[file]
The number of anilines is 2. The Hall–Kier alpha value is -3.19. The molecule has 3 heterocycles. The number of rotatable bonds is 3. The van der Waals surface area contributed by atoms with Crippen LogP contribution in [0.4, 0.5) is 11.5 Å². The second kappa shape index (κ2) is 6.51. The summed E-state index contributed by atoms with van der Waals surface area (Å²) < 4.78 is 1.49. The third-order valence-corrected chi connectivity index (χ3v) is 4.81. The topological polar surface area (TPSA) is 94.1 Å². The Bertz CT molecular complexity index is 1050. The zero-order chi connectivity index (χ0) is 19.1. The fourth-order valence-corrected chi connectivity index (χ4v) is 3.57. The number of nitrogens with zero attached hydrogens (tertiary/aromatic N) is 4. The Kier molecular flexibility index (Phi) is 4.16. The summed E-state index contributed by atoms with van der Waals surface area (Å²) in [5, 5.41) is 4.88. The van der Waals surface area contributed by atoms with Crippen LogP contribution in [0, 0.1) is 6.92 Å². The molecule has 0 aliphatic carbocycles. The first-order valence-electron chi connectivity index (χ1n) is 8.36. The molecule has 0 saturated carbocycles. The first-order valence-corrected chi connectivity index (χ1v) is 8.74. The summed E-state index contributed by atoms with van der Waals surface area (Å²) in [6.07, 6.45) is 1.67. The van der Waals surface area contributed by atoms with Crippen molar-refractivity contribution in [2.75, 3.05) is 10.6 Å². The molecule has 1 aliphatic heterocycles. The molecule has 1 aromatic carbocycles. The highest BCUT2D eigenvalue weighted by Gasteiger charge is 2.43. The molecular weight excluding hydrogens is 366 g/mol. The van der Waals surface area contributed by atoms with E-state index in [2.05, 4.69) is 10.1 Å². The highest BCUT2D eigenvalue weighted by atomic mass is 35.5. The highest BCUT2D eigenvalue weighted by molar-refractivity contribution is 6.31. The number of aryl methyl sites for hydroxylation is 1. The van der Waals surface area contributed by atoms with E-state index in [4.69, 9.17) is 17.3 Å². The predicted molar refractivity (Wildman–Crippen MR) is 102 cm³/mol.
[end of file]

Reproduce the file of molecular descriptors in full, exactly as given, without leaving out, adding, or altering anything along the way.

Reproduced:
The number of anilines is 2. The Hall–Kier alpha value is -3.19. The molecule has 3 heterocycles. The number of rotatable bonds is 3. The van der Waals surface area contributed by atoms with Crippen LogP contribution in [0.4, 0.5) is 11.5 Å². The second kappa shape index (κ2) is 6.51. The summed E-state index contributed by atoms with van der Waals surface area (Å²) < 4.78 is 1.49. The third-order valence-corrected chi connectivity index (χ3v) is 4.81. The topological polar surface area (TPSA) is 94.1 Å². The Bertz CT molecular complexity index is 1050. The zero-order chi connectivity index (χ0) is 19.1. The fourth-order valence-corrected chi connectivity index (χ4v) is 3.57. The number of nitrogens with zero attached hydrogens (tertiary/aromatic N) is 4. The Kier molecular flexibility index (Phi) is 4.16. The summed E-state index contributed by atoms with van der Waals surface area (Å²) in [5, 5.41) is 4.88. The van der Waals surface area contributed by atoms with Crippen LogP contribution in [0, 0.1) is 6.92 Å². The molecule has 0 aliphatic carbocycles. The first-order valence-electron chi connectivity index (χ1n) is 8.36. The molecule has 0 saturated carbocycles. The first-order valence-corrected chi connectivity index (χ1v) is 8.74. The summed E-state index contributed by atoms with van der Waals surface area (Å²) in [6.07, 6.45) is 1.67. The van der Waals surface area contributed by atoms with Crippen molar-refractivity contribution in [2.75, 3.05) is 10.6 Å². The molecule has 1 aliphatic heterocycles. The molecule has 1 aromatic carbocycles. The highest BCUT2D eigenvalue weighted by Gasteiger charge is 2.43. The molecular weight excluding hydrogens is 366 g/mol. The van der Waals surface area contributed by atoms with E-state index in [2.05, 4.69) is 10.1 Å². The highest BCUT2D eigenvalue weighted by atomic mass is 35.5. The highest BCUT2D eigenvalue weighted by molar-refractivity contribution is 6.31. The number of aryl methyl sites for hydroxylation is 1. The van der Waals surface area contributed by atoms with E-state index in [4.69, 9.17) is 17.3 Å². The predicted molar refractivity (Wildman–Crippen MR) is 102 cm³/mol.